Comme je l’ai abordé dans mon tout premier article, le but de ce blog est -de manière générale- d’offrir des solutions à des problèmes pour lesquels on trouve peu d’aide sur Internet : j’entends pas là que je souhaite éviter de poster sur des sujets archi-traités par d’autres personnes sur le Net, et encore plus si c’est en Français.
Or dans le cas de cet article, j’ai trouvé très peu de réponses à mes questions, même en anglais. Une nouvelle fois, je vais donc rédiger l’article en anglais, pour toucher/aider le plus de monde possible. Je m’excuse pour les plus francophones d’entre vous.
One of my teachers once told me that it was a difficult job to audit a company, as the auditee often took a defensive posture, sensing consciously or unconscioulsy the auditor as the enemy.
We had received a request of audit from a big database software company. This big company is known to change regularly it’s licensing policy and to activate silently by default licenced features to « trap » unsuspecting customers and then ask them more money afterward. Not a very clean way to do business if you ask me!
Just in case thing had gone out of control on our side, my employer asked me to physically remove one of the sockets on a few servers that had been oversized. The problem is that I don’t have much experience in the hardware side of the servers and that I wanted to gather as much information as possible before doing any modification (those were production servers, haha!).
Remove the CPU: from the hardware perpective
My main concern was wether or not it was possible to physically remove a CPU from a dual CPU server. I didn’t know if these factory installed processor had being registered in the BIOS or something like that. Though unlikely, I didn’t want to take any chance.
There is no clear guide I could find that tells you if you can do this or not, and how. I found a few PDFs explaining how to replace a (faulty) CPU, but no clear instructions on how to remove one.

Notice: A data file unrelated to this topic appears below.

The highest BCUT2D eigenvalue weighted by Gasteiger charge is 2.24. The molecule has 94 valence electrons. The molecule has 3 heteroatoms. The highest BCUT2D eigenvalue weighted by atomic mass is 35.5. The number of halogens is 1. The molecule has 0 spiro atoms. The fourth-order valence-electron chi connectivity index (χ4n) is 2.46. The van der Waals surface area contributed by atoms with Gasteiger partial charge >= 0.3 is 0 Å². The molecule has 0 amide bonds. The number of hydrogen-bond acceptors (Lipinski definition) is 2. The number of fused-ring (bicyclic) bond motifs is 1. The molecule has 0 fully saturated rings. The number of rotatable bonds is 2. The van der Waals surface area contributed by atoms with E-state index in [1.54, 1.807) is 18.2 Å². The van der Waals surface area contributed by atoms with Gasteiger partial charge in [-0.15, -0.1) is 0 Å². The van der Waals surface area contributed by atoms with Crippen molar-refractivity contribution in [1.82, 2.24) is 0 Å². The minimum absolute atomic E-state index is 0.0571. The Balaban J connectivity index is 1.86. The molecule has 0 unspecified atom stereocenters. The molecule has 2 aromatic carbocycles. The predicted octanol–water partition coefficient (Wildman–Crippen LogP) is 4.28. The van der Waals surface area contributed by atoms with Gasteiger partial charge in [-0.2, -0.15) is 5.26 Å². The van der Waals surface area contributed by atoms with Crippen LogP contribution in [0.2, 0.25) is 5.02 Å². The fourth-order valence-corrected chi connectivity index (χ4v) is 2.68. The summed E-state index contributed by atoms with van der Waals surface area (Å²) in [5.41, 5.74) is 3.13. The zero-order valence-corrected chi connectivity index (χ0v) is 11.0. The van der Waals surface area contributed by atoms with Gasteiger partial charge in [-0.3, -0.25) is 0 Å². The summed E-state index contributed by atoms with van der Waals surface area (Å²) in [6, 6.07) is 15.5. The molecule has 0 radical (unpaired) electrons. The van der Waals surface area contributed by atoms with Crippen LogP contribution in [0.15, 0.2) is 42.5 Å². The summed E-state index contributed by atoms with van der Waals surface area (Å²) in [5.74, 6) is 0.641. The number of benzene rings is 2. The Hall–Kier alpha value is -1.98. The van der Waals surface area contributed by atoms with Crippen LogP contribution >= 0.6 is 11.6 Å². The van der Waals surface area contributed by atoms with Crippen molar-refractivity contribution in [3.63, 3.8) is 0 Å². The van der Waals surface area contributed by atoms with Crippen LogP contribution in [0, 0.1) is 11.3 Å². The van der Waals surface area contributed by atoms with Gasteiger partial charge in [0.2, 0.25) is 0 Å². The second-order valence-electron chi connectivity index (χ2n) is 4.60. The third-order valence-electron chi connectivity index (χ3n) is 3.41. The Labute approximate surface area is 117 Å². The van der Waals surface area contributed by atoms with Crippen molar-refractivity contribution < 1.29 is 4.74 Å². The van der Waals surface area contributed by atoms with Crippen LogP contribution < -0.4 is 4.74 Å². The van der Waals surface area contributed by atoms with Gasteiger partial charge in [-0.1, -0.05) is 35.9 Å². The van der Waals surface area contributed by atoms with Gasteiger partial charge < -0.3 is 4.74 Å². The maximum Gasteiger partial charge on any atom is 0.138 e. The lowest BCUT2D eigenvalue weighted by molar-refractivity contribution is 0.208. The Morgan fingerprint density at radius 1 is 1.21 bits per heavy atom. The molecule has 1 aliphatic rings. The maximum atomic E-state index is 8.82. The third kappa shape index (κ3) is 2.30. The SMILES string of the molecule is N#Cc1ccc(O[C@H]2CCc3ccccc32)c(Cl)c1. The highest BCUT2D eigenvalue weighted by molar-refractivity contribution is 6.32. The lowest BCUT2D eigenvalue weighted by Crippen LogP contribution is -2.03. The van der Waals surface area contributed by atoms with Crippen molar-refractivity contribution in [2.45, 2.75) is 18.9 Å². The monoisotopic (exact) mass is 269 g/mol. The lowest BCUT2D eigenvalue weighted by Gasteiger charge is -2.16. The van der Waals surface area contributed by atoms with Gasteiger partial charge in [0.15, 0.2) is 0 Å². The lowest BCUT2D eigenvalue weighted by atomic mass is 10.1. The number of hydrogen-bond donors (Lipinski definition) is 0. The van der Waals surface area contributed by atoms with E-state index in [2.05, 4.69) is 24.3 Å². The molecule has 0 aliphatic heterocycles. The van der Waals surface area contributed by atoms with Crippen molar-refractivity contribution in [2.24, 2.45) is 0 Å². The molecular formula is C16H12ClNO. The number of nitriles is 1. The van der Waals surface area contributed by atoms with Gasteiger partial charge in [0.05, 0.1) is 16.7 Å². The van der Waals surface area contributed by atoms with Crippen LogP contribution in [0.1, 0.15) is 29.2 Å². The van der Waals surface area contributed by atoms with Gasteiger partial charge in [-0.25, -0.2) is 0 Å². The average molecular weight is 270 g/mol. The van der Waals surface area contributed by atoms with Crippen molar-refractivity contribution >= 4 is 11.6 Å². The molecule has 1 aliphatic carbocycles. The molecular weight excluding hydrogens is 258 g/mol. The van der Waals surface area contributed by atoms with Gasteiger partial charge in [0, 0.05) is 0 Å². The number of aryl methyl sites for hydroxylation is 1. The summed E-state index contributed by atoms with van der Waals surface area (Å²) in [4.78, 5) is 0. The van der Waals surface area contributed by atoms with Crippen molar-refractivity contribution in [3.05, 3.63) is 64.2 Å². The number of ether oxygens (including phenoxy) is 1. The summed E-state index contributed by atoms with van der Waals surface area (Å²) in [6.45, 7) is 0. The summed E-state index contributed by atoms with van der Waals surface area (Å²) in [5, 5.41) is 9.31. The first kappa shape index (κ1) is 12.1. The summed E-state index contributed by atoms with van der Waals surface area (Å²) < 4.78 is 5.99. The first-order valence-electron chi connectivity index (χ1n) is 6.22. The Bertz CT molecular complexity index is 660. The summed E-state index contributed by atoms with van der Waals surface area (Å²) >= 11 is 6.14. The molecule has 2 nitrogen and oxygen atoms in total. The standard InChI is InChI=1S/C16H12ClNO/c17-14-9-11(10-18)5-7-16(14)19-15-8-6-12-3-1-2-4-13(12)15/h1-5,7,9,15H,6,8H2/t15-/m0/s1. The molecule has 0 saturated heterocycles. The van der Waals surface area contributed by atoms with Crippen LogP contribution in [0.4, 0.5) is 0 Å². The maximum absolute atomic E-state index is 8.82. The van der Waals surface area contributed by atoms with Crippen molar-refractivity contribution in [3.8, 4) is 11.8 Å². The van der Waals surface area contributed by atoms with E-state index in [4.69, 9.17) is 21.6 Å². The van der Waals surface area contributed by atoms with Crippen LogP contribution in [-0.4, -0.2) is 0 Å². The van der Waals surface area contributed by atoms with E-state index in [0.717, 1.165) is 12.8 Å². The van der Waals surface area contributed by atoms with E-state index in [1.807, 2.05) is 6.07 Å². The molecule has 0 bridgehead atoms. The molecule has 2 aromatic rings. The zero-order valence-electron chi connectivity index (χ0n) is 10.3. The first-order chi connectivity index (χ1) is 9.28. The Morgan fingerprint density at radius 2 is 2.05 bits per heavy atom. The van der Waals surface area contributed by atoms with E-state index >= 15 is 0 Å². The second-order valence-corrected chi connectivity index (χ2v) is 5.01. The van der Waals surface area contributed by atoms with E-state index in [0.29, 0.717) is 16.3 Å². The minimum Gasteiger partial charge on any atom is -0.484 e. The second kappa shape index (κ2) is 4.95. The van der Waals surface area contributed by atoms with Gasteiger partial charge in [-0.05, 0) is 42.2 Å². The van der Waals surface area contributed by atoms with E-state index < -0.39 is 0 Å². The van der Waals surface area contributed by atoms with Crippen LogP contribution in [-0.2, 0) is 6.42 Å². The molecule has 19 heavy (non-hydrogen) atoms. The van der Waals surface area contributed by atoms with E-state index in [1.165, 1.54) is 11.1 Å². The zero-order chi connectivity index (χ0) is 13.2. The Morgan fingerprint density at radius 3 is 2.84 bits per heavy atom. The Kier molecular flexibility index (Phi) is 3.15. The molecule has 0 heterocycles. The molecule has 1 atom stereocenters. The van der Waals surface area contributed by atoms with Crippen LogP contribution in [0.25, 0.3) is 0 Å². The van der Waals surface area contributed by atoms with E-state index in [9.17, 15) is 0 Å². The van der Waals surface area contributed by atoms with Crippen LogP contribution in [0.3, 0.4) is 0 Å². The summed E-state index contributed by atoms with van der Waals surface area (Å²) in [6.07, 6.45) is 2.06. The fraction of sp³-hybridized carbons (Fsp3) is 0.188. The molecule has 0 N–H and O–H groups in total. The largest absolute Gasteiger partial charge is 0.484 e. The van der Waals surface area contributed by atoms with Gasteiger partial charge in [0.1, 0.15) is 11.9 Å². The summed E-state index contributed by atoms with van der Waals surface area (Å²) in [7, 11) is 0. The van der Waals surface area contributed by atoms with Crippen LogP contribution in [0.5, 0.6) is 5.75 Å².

The only clues I gathered were found here
Long story short, yes you can BUT you have to do it right :
- remove only CPU n°2, not n°1 (seems obvious, but it can’t hurt to say)
- put a blank heatsink in place of CPU n°2
- remove all DIMMs associated with CPU n°2
- disconnect Fan n°1 and Fan n°2
- put fan blanks in place of Fan n°1 and Fan n°2
The official HP ProLiant DL385p Gen8 Server User Guide will help to identify which is what when you have opened it but won’t give you any more answers ;-)
Remove the CPU: from the software perpective
The second thing -which rather concerned my teamates- was whether the OS would have trouble to cope with this sudden CPU removal or not.
Unlike my collegues, I was rather confident that this would work, as the OS was a RedHat Entreprise Linux. I knew that you could hotplug/hot-unplug vCPU on virtual machines AND in the past I had changed a whole different motherboard/CPU couple on a home server without reinstalling Linux OS.
But there again, this was production, and we’d rather to be safe than sorry, and I always prefer to back my beliefs with proof.
Hopefully, there is no reason why it shouldn’t be possible on the OS level
On the OS level I do not see any issue, just shutdown the server, do the hardware change and boot up again.
You will see the number of « logical » CPUs will have dropped.
I find it « funny » to see how those two links I gave you came from people having licensing issues with their database editor ;-)
The operation itself
Now that all the homework was done, came the scary part. Here is what a DL 385 G8 looks like from the inside
The first task was to remove the screws that maintain the plastic part shaping the airflow in place, then remove the metal piece that hold the CPU heatsinks together.
Once this is done, I could remove the memory DIMMs, the CPU n°2 heatsink and finally the CPU itself. Now if you followed correctly, you will remember that a CPU heatsink blank has to be put in place of the real heatsink. I’ll give you a hundred points if you can find one on the Internet. Same thing for the Fan n°1 and n°2 and their fan blanks counterparts.
My guess is that only maintainers have access to this kind of parts…
In order not to waste RAM on those servers (RAM is not -yet- taken into account by the editor in the license cost calculation), I had planned to gather DIMMs from CPU n°2 and add them to CPU n°1.
I had a good fright when powering up the first server. One thing I had overlooked is that you have to put DIMMs in a certain order. If you don’t, the server will beep a high pitched critical beep until you power it down and correct your mistake.
As you can see, everything is written on the back of the server cover. I just don’t read manuals, it seems. With the DIMMs in the correct order, everything went fine, and neither the hardware nor the OS complained about the missing processor. Happy ending ;-)